If you could ask them, you might be greatly surprised—some tabus very urgently want to be broken!
alk, Garth realized what a tremendous task it must have been for one crippled man to repair landing damages. The houses must have been flattened and the trees shattered during the landing. But with thousands of years in which to work, even an injured man obviously could do much. At least, thought the boy compassionately, it must have given the old man something to do.
"How sorry he must have been," murmured Garth with sudden insight, "when the job was finally done."
* * * * *
Wandering through the museum, they came at last to a room filled with small hand tools.
"I don't think I've ever seen anything quite like them," said Garth.
"Those are weapons," answered The Visitor. "They are missile-throwing short-range weapons, and they are in tip-top working order. You just have to point the end with the hole in it at anything you want to kill, and pull that little lever there on the bottom. And quite a mess of things they can make, too, let me tell you."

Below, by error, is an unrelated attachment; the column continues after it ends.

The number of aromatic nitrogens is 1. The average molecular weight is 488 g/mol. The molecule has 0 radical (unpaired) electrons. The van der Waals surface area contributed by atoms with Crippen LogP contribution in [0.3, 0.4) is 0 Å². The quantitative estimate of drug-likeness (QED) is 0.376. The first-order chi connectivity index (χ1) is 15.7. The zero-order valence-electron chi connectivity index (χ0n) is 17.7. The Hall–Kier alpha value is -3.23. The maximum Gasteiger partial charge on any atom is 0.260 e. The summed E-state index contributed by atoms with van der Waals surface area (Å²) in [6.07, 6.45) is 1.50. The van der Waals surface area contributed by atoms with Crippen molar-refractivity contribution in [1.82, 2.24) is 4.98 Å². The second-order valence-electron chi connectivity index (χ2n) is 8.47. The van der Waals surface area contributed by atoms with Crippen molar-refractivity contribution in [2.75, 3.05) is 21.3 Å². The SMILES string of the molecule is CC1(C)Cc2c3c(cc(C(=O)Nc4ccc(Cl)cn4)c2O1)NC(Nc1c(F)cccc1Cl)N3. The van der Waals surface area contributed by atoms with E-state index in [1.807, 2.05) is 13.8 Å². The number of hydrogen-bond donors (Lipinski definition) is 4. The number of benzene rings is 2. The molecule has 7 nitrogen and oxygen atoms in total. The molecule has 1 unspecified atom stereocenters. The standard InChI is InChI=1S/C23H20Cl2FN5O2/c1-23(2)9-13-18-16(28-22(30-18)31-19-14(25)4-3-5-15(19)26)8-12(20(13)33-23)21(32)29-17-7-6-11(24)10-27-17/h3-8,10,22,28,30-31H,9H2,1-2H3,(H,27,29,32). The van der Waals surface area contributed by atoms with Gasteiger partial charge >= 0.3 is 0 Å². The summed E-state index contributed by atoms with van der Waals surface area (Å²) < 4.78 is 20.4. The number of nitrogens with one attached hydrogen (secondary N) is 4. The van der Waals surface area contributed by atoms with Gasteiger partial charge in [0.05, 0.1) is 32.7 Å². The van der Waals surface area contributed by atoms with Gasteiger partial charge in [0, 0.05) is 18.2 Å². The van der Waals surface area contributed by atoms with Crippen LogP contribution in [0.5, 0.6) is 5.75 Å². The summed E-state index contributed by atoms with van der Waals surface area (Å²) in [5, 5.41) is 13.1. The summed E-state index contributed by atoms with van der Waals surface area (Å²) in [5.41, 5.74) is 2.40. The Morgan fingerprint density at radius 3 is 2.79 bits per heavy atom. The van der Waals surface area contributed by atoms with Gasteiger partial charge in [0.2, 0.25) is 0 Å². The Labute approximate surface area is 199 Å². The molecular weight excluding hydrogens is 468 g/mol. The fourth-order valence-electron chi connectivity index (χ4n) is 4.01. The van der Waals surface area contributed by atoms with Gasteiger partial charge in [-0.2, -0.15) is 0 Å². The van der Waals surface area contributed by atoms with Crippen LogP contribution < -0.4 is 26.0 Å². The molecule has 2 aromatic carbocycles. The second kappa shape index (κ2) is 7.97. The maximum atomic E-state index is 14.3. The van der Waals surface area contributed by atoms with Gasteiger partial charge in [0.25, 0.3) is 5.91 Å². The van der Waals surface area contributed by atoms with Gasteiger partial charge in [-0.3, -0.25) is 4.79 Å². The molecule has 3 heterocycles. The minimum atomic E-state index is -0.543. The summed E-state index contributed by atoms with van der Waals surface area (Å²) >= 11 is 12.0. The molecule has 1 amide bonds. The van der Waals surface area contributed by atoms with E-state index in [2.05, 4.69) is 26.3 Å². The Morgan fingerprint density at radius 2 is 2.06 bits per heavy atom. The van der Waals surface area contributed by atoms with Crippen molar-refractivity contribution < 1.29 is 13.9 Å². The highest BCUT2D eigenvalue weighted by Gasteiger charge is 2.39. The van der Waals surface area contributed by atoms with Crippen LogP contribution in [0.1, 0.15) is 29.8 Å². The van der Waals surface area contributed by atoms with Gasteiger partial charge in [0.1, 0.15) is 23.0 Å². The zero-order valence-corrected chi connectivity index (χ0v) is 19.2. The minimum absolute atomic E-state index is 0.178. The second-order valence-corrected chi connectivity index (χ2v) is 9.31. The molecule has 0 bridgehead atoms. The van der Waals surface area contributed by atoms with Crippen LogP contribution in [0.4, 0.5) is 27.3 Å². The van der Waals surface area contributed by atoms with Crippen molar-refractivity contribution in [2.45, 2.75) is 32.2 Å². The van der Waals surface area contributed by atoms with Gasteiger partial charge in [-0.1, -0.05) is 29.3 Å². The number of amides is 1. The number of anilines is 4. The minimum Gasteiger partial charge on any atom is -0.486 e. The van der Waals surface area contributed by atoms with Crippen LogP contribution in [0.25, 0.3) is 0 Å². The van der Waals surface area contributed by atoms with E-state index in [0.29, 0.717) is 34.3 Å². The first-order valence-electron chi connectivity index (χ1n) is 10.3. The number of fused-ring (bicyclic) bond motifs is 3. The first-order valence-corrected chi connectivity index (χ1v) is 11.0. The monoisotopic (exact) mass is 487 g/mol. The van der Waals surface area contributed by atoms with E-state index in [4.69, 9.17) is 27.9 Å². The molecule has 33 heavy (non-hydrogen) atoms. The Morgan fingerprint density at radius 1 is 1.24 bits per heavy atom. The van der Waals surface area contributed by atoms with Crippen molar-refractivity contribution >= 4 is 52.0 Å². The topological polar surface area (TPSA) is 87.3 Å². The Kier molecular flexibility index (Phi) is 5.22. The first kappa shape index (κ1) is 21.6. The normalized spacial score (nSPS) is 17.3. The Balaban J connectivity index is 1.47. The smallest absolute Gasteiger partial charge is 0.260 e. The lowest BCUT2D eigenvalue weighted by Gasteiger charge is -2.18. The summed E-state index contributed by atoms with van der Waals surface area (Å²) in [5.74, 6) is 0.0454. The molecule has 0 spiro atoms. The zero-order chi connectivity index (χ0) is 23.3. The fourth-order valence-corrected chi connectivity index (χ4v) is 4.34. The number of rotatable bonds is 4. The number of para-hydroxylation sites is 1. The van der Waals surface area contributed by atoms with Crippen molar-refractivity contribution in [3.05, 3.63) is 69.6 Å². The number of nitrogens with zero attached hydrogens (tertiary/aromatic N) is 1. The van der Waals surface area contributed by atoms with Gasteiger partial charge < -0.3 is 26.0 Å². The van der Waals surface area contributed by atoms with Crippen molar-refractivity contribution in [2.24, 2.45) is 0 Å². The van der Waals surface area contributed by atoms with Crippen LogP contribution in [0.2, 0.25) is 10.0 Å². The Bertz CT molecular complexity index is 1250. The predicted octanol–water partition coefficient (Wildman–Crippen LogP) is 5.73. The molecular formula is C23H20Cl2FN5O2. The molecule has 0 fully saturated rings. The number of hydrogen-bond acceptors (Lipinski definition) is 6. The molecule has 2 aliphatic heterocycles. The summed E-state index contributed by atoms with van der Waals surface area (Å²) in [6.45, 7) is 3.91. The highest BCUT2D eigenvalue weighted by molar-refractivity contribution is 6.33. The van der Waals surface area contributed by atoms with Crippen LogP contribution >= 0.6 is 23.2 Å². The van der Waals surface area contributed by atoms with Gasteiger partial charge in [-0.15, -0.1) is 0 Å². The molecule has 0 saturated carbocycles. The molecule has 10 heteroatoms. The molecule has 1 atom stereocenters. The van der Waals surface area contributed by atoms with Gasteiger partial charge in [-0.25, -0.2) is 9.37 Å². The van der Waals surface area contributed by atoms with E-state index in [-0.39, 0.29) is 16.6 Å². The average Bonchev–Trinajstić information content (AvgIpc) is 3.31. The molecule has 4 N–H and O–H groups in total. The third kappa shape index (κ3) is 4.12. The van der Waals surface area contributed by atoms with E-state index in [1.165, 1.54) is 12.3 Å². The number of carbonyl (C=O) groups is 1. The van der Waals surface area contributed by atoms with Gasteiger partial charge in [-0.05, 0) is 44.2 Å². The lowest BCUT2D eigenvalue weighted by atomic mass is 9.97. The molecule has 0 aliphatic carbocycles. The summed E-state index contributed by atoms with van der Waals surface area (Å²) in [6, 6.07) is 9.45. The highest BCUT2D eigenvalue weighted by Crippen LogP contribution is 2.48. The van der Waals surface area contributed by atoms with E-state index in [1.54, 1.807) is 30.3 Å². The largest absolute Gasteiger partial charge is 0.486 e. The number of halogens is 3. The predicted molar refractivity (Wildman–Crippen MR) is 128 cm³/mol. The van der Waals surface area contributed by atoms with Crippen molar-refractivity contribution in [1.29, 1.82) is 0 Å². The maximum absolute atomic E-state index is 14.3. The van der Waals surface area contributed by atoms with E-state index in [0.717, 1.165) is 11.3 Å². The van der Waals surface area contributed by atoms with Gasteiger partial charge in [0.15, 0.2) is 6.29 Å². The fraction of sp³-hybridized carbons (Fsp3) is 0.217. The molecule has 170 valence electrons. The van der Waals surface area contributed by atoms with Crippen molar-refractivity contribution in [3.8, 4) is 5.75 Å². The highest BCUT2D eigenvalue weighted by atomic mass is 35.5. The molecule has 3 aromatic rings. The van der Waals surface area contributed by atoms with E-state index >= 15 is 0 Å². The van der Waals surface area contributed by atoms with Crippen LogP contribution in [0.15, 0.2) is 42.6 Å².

"They seem very inef
The ancient, final survivor of a colonization ship is interviewed by an alien for a high school newspaper. The aliens must be very different from humans if they actually listen to the advice of a visitor in the running of their planet.
This early Sci-Fi story explores the concept of the "Turing Test", Alan Turing's (the first person to write a computer program) definition of whether a computer can be considered sentient. He opined that if you were brought into a different room from the computer out of direct contact except for speech, it could be considered to have sentience if your discourse with it failed to identify it as "not human".
To what extent could such a sentient computer communicate with and modify the development of a young humanoid alien race, and could it itself be sufficiently "human" to age, and be weary of the process. Could it ask the very race it guided, and which worships it as a deity, for an end to it's own existance?